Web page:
The longest was about natural sources of light for the new bathroom. As we re-located the bathroom in piano terra (ground floor / first floor) we got a bigger space for the kitchen and of course a new bathroom. The old window of the former bathroom belongs now to the kitchen. The new bathroom will get a new window. The window will be small. So I had a thought once, about glass bricks (Glasbausteine) in a certain height towards the neighbouring storage area... I never mentioned this idea until about two days ago - when it was too late. Angelo and Pino, the architect, apparently liked the idea right away. But, ups, the new wall was already perfectly finished. Remember the working speed?

The wall can be demolished partly, no problem (only extra costs). So now, we discuss via email about the size, the height and the position of the glass bricks. The glass bricks come 20cm x 20cm and in many beautiful colours to choose of. And the question was asked if we want to use them on the opposite wall towards the kitchen as well.

However, I cannot picture where this could probably be. In the niche of the shower? I suggested see through glass, so we could have sea view from the shower (through the kitchen) - hey, why not? There is a technique with a certain liquid that runs over the glass and turns it to not see through... tricky. But I think I will place the fridge there. On the side of the kitchen, not in the bathroom... confused? Me almost.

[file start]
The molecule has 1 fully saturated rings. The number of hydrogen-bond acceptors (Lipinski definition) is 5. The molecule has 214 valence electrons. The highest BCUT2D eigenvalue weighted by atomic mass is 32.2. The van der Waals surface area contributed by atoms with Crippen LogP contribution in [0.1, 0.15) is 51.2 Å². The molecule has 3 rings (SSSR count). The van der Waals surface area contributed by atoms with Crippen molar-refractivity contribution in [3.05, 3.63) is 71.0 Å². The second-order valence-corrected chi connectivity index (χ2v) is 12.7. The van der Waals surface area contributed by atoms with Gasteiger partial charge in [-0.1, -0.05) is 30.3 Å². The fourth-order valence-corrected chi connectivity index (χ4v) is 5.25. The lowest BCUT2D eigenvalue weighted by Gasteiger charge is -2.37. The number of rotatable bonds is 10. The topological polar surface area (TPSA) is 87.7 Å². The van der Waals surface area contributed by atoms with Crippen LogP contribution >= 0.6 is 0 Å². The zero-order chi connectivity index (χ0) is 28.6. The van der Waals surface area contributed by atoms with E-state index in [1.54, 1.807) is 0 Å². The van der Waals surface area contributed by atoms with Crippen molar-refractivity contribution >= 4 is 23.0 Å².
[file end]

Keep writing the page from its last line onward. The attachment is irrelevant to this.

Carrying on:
This is the new space for the kitchen after cleaning up the debris (the light area, behind the yellow bucket - before the yellow bucket is the dining ares).

This is the new bathroom. The shower will be in the left niche. Looking at the picture, I think the bathroom is smaller than I thought. We plan 2 sinks, 1 WC, 1 bidet, 1 shower and 1 washing machine, maybe a 'working' sink for hand wash laundry (something Italian). Maybe we have to reconsider. I guess, when you split a big room into two, both new rooms always appear smaller than assumed.

Where is this hole? I know it is in the wall between the kitchen and the new bathroom. Can we please have a picture from the entire wall? Maybe this is a place for glass bricks? - Or, one window and one area of glass bricks are enough.

And the outside renovations just started as well. The first picture above shows the scaffolding on the sea side facade as of December 1st.

For those who worry about our cliff - the rock was professionally renovated a few years ago. The concrete plate underneath the house was part of the project.